There are several limitations to this study. The age of the baby was not taken into account at all. Also, there was no definition of sleep issues, that was left to the interpretation of the respondent. Another problem is that there were not even answers from each side (paci and no paci). There were more people (nearly twice as many) who don’t use paci as those who do. However, this can be a strength to the nighttime sleep conclusion. If you take it against total number of responses rather than number in their category, .04% of had night issues who don’t use a paci vs. .15% of responders who do, and there were twice as many who answered who don’t use it and therefore more opportunity to have problems. Finally (but not lastly), there are so many possible factors affecting sleep that is a fallacy to assume a pacifier is the only variable.


Dana said...

Thanks for this post! I am a big advocate of the paci for my kids. I find it very helpful through the first year, especially. (Just my personality!) For the first 2 mo I'll reinsert the paci gladly (baby is usually sleeping in my room so it's not a big issue). After that I'll let them cio and learn to fall back asleep on their own. It may take a bit longer, but after a few days to a week it is no longer an issue. My son gave up his bink w/3 nights and 2 naps w/ 20 min of crying to fall asleep at 15 mo. We'll see how my daughter does! I do definitely agree, though that if you don't let them cio, and keep reinserting it every time they wake it will be an issue with naps and night sleep, b/c it really is a prop (just one I've chosen to deal with). :)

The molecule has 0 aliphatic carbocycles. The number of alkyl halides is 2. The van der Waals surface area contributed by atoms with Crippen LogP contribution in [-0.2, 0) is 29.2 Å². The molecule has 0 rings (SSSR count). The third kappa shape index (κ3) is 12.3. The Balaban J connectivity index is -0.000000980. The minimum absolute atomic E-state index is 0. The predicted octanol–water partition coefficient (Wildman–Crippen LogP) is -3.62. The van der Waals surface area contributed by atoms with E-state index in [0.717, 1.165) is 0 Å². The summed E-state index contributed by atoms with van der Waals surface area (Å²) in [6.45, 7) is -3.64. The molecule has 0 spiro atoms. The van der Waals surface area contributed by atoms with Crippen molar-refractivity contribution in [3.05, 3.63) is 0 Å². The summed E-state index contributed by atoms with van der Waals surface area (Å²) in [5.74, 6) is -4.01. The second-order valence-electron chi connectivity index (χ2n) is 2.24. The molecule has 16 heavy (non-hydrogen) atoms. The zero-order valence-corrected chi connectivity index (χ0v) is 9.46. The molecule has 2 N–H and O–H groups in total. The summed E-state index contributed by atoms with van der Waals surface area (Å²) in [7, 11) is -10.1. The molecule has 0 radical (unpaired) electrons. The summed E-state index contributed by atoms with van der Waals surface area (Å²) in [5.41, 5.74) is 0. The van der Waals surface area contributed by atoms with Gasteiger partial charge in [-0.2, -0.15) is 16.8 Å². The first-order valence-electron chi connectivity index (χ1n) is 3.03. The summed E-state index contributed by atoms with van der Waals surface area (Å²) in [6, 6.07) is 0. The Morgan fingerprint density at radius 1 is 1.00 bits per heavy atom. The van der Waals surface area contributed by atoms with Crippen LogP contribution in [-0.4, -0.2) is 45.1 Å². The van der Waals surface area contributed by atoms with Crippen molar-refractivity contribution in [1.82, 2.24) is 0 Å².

Carrie said...
This comment has been removed by the author.
Cristine said...

Thanks for this post! It helped me open my eyes a little bit to be more careful in reinserting the paci everytime. I'm going to try doing that less...I think it won't be hard since my baby doesn't seem to be too attached on it. Sometimes he'll sleep without it.

I have a doubt though...sometimes when he wakes and I take a while to go reinsert the paci, he will put his fingers in his mouth! Then I don't know what is worse...reinsert the paci, or leave him sucking his fingers.

David and Kate VY said...

Thanks for this post. I am currently struggling with the paci use. We seem to always be reinserting it during naptimes, althought this week we haven't had to. We do use it to extend our son (3 months old) through the night when he wakes up at 3 and sometimes at 5 in the morning (is this a bad habit??).